Fresh Tracks in Kamas – Utah's Snowcountry
Just east of the busy Park City resorts lies the Kamas Valley and Uinta Mountains, an uncrowded recreational motherlode bursting with Western charm.
If you were to stand at either of the highest points and gaze eastward of what are arguably Utah’s best known ski and snowboard resorts — Park City Mountain and Deer Valley — the view you’d see is a bit like looking into a different world. In the Kamas Valley and Uinta (pronounced you-in-tah) Mountain foothills that’s often referred to as the Wasatch Back, instead of manicured mountain slopes, designer boutiques and a raucous nightlife, you’ll find this: rolling, sage-covered pastures and the occasional cluster of modest homes framed by craggy, pine tree-covered mountainsides.
A string of small towns — Peoa, Oakley, Kamas and Woodland — dot the Wasatch Back’s main thoroughfare, the scenic and single-lane State Route 32. Locals proudly preserved the area’s traditional western ranching culture, but have melded it with a deep-seated love for outdoor adventure. And though life commences at a distinctly slower pace than it does in nearby Park City, the things to do within the Wasatch Back offer a different spin on a wintery getaway in Utah’s snowcountry, replete with warm authenticity, a rugged wildness and ample elbow room.
Skiing Outside the Lines
“How about you lead us out, Melissa?”
I’m standing at 10,598 feet above sea level at the top of the wide and sweeping Giant Steps Bowl. A light breeze dances sparkling snowflakes across the unbroken slope descending gently in front me and the rest of the group. A cloudless, endlessly blue sky gleams above our heads. I turn to look at Ron Baldis, our guide and co-owner of Park City Powder Cats, to make sure I’ve heard him correctly. He gives me a nod and a grin. I turn, point my skis down hill and push off into the cold, knee-deep fluff. (Read: "Deep Powder, Open Bowls: The Best Utah Cat Skiing")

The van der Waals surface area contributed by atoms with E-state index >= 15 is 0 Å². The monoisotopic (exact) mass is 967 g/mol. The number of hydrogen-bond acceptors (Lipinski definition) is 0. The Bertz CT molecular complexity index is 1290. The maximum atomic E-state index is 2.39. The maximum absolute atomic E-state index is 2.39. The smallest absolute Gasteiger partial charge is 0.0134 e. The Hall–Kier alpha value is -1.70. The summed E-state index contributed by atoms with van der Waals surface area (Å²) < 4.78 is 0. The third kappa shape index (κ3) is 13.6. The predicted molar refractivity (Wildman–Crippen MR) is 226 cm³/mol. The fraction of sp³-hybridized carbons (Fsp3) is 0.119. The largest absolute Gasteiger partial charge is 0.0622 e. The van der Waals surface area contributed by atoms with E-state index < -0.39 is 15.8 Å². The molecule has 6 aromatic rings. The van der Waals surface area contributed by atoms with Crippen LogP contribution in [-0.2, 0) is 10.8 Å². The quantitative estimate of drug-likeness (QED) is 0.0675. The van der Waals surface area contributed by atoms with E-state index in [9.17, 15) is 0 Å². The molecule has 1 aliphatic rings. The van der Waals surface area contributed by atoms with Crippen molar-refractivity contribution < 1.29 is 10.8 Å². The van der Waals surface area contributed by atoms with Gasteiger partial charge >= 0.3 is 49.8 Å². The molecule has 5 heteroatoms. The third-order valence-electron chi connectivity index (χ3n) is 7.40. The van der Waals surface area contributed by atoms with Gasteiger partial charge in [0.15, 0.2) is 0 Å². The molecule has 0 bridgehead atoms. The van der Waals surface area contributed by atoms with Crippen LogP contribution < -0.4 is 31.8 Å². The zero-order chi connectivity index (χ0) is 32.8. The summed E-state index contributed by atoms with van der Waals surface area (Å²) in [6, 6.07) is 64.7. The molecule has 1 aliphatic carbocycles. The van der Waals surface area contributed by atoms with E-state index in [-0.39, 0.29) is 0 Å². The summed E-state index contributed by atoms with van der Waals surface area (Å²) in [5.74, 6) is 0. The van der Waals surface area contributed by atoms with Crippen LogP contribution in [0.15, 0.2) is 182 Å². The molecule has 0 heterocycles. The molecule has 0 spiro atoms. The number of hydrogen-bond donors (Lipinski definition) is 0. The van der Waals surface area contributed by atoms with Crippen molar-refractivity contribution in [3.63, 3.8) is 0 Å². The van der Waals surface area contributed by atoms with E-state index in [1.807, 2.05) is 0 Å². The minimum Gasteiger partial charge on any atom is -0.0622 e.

Located on the privately owned Thousand Peaks Ranch, Park City Powder Cats has led guided, snowcat-served skiing and snowboarding into bowls, chutes and old-growth glades adjacent to the High Uintas Wilderness for the last 25 years. My magical day there began at the outfit’s rough-hewn-log-cabin base camp just outside of Peoa. (Fun fact: Scenes from the Netflix series “Yellowstone” were filmed there.)
There I met Baldis and the rest of the group I’d be skiing with and was taken through a backcountry skiing safety briefing and equipment check. We then trundled into the spacious and airy cab of the snowcat (a fully tracked vehicle designed to travel on snowy terrain) and were on our way. We saw no one else for the rest of the day, which was filled with an euphoric series of glorious powder runs, all, like Giant Steps Bowl, through deliciously untracked snow.